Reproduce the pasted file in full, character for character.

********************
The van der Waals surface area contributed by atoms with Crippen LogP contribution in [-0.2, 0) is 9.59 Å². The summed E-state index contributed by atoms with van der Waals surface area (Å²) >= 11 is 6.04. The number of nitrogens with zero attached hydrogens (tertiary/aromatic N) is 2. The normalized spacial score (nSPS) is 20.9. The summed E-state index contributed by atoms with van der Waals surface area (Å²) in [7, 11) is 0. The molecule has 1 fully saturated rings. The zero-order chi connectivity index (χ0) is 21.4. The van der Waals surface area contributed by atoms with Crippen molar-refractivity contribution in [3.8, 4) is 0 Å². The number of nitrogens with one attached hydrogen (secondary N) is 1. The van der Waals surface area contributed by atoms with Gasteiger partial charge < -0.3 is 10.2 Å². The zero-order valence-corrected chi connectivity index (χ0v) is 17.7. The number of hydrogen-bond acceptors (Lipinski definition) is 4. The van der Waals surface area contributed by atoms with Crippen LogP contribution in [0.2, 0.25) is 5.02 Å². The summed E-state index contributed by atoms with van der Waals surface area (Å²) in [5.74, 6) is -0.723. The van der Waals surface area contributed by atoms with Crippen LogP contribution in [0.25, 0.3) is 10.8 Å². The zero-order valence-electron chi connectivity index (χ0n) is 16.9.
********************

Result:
The van der Waals surface area contributed by atoms with Crippen LogP contribution in [-0.2, 0) is 9.59 Å². The summed E-state index contributed by atoms with van der Waals surface area (Å²) >= 11 is 6.04. The number of nitrogens with zero attached hydrogens (tertiary/aromatic N) is 2. The normalized spacial score (nSPS) is 20.9. The summed E-state index contributed by atoms with van der Waals surface area (Å²) in [7, 11) is 0. The molecule has 1 fully saturated rings. The zero-order chi connectivity index (χ0) is 21.4. The van der Waals surface area contributed by atoms with Crippen molar-refractivity contribution in [3.8, 4) is 0 Å². The number of nitrogens with one attached hydrogen (secondary N) is 1. The van der Waals surface area contributed by atoms with Gasteiger partial charge < -0.3 is 10.2 Å². The zero-order valence-corrected chi connectivity index (χ0v) is 17.7. The number of hydrogen-bond acceptors (Lipinski definition) is 4. The van der Waals surface area contributed by atoms with Crippen LogP contribution in [0.2, 0.25) is 5.02 Å². The summed E-state index contributed by atoms with van der Waals surface area (Å²) in [5.74, 6) is -0.723. The van der Waals surface area contributed by atoms with Crippen LogP contribution in [0.25, 0.3) is 10.8 Å². The zero-order valence-electron chi connectivity index (χ0n) is 16.9.